As a fellow who wrote a book contending that the current president is a serial prevaricator, I often am asked by conservative critics: So did you ever call Bill Clinton a liar? My reply: Yes; I am a nonpartisan accuser. But I’m not talking about the obvious lies. Back in those days, I did say that Clinton’s lies about his affair with intern Monica Lewinsky were wrong and serious–but not worth impeachment. (And now they seem puny when compared with the assortment of untrue statements George W. Bush deployed to grease the way to war.) But what was more outrageous was a lie Clinton told about one of the greatest failures of his presidency: his inaction regarding the Rwanda genocide of 1994.
Why revisit this today? Two reasons. First, this month marks the tenth anniversary of the start of that horrific event, in which half a million people, mainly of the Tutsi minority, were slaughtered over three months by Hutu extremists, in one of the most time-efficient massacres of the 20th Century. Second, the National Security Archive, an independent, nongovernmental research institute that collects and analyzes government records, recently released a report that provides more evidence for the case that Clinton lied to the people of Rwanda.
That lie came four years after the genocide. During a 1998 presidential tour of Africa, Clinton stopped at the airport in Kigali, Rwanda, and issued an apology. Sort of. Speaking of those nightmarish months in the spring of 1994, he said, “All over the world there were people like me sitting in offices who did not fully appreciate the depth and speed with which you were being engulfed by this unimaginable terror.” He acknowledged that the United States and the international community had not moved quickly enough in response to the horrors under way. To emphasize his sorrow, he said, “Never again.”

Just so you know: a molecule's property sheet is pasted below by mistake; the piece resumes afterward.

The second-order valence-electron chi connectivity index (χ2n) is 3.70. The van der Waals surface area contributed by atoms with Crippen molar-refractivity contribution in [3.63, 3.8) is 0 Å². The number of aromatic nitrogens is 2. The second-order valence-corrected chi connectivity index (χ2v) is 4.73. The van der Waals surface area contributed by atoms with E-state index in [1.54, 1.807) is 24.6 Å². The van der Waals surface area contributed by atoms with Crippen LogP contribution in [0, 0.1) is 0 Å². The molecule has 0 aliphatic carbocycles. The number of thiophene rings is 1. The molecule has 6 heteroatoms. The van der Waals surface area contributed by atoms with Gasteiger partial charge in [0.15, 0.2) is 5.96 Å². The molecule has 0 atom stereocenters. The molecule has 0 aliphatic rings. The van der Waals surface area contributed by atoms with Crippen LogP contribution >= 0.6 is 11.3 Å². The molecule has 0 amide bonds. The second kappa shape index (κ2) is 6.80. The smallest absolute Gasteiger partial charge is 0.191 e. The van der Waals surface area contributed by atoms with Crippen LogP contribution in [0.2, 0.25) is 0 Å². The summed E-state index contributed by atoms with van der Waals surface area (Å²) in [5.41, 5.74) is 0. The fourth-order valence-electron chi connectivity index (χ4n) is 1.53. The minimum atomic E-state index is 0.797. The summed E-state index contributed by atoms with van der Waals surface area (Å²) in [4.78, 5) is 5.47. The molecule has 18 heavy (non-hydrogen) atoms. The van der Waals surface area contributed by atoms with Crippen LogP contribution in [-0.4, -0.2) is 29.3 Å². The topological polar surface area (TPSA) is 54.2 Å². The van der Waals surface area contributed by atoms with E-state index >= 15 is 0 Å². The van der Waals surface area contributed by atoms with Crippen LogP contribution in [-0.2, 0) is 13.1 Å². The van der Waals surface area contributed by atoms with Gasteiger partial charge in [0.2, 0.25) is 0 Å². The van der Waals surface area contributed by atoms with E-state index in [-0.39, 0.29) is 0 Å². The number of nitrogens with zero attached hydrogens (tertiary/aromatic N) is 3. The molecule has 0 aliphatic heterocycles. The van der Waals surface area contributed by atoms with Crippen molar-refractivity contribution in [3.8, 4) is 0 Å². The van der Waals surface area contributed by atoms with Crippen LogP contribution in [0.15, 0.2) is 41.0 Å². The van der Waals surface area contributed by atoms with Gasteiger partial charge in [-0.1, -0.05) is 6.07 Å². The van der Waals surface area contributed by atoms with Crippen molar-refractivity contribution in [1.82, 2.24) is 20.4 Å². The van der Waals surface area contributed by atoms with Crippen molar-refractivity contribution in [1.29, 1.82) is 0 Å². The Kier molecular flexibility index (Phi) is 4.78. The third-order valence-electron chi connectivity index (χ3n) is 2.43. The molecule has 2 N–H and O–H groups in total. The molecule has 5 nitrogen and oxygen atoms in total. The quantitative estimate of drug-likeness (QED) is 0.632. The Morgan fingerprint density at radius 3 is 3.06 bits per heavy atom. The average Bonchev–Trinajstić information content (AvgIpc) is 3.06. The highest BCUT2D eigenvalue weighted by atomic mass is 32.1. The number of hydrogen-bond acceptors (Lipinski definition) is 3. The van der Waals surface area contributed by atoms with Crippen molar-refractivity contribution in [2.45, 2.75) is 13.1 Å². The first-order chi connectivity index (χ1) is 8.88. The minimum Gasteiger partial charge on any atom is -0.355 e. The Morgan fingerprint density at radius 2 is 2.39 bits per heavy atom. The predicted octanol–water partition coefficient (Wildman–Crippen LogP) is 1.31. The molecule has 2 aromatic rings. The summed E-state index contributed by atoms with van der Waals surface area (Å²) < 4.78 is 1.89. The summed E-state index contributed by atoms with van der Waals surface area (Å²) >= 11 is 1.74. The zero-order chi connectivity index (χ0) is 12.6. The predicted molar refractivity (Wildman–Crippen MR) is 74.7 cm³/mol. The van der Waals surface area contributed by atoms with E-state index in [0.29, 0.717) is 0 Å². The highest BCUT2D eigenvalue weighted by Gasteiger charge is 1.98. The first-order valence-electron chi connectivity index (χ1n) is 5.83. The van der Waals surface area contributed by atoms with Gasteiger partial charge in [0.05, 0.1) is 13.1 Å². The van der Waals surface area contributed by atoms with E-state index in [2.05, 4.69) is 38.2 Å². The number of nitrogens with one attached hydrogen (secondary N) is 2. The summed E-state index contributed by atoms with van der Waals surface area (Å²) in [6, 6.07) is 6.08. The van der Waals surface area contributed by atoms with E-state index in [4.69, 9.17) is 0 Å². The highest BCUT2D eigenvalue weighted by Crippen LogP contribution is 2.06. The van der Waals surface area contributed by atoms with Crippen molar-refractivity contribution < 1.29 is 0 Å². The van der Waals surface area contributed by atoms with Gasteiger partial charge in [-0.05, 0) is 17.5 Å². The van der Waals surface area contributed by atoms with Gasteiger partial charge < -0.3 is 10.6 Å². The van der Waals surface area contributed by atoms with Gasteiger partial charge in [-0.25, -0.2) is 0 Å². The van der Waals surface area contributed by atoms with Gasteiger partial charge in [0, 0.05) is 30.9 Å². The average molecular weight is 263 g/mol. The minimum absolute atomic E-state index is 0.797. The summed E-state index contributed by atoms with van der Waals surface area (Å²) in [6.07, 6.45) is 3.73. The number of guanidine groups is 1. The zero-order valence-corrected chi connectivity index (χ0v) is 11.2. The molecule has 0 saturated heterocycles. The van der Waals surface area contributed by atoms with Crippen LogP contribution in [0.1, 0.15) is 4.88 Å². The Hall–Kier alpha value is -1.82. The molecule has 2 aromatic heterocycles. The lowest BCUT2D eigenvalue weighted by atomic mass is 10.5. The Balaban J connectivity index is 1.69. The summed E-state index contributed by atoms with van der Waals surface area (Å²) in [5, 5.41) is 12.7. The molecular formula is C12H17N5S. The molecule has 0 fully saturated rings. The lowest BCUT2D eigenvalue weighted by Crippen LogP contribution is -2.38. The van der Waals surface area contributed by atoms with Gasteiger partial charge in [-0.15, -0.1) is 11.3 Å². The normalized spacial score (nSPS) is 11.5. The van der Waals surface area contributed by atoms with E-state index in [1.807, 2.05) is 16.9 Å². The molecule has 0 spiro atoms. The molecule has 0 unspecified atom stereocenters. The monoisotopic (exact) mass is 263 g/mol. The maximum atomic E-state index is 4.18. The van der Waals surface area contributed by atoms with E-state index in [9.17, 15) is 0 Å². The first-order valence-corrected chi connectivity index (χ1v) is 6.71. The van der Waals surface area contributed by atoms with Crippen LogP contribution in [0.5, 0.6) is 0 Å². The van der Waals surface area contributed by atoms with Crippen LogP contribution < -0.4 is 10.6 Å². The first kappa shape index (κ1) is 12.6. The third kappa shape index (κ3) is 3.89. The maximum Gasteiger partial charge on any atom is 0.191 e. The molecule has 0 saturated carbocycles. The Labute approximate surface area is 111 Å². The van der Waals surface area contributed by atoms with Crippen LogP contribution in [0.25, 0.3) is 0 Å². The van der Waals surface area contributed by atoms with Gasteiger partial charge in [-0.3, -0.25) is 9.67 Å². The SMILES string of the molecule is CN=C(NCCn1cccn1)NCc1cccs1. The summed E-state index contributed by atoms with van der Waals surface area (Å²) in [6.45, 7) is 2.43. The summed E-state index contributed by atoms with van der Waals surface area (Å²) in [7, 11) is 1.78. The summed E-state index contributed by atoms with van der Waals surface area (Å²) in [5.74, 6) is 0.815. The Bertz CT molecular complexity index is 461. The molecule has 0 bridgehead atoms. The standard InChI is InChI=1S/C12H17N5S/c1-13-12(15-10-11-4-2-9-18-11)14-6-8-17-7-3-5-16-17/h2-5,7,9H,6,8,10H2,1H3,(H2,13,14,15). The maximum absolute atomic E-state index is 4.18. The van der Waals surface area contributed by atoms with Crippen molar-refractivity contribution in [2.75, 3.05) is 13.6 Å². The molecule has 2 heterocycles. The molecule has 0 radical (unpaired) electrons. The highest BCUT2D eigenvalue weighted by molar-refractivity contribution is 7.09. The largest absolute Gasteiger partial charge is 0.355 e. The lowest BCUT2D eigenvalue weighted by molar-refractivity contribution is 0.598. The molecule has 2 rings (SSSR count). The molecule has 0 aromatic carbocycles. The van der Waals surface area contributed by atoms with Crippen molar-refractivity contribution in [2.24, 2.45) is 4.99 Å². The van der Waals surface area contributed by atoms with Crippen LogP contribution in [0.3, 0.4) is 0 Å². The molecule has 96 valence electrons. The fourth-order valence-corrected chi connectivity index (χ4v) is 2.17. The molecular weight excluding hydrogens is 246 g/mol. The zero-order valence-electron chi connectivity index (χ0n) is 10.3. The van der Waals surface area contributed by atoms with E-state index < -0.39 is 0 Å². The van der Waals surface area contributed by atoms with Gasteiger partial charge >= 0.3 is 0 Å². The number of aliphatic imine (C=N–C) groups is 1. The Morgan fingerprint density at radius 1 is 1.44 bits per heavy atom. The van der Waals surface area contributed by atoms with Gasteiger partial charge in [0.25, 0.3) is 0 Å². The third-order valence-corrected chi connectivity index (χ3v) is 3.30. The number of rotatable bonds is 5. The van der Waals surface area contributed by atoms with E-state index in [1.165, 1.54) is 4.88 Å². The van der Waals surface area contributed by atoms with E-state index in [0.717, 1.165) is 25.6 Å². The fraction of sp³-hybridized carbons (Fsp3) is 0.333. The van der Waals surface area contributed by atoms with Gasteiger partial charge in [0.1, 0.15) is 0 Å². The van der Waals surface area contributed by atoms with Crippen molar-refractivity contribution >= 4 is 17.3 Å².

Clinton seemed to be taking responsibility, but actually he was making an excuse. He had inadequately reacted to the genocide, he said, because he had not really known what had been happening in Rwanda. That was a disingenuous cop-out.
The National Security Archive report, based on documents the group obtained, notes:
“Throughout the crisis, considerable U.S. resources–diplomatic, intelligence and military–and sizable bureaucracies of the U.S. government were trained on Rwanda. This system collected and analyzed information and sent it up to decision-makers so that all options could be properly considered and ‘on the table.’ Officials, particularly at the middle levels, sometimes met twice daily, drafting demarches, preparing press statements, meeting or speaking with foreign counterparts and other interlocutors, and briefing higher-ups. Indeed, the story of Rwanda for the U.S. is that officials knew so much, but still decided against taking action or leading other nations to prevent or stop the genocide. Despite Rwanda’s low ranking in importance to U.S. interests, Clinton administration officials had tremendous capacity to be informed–and were informed–about the slaughter there.”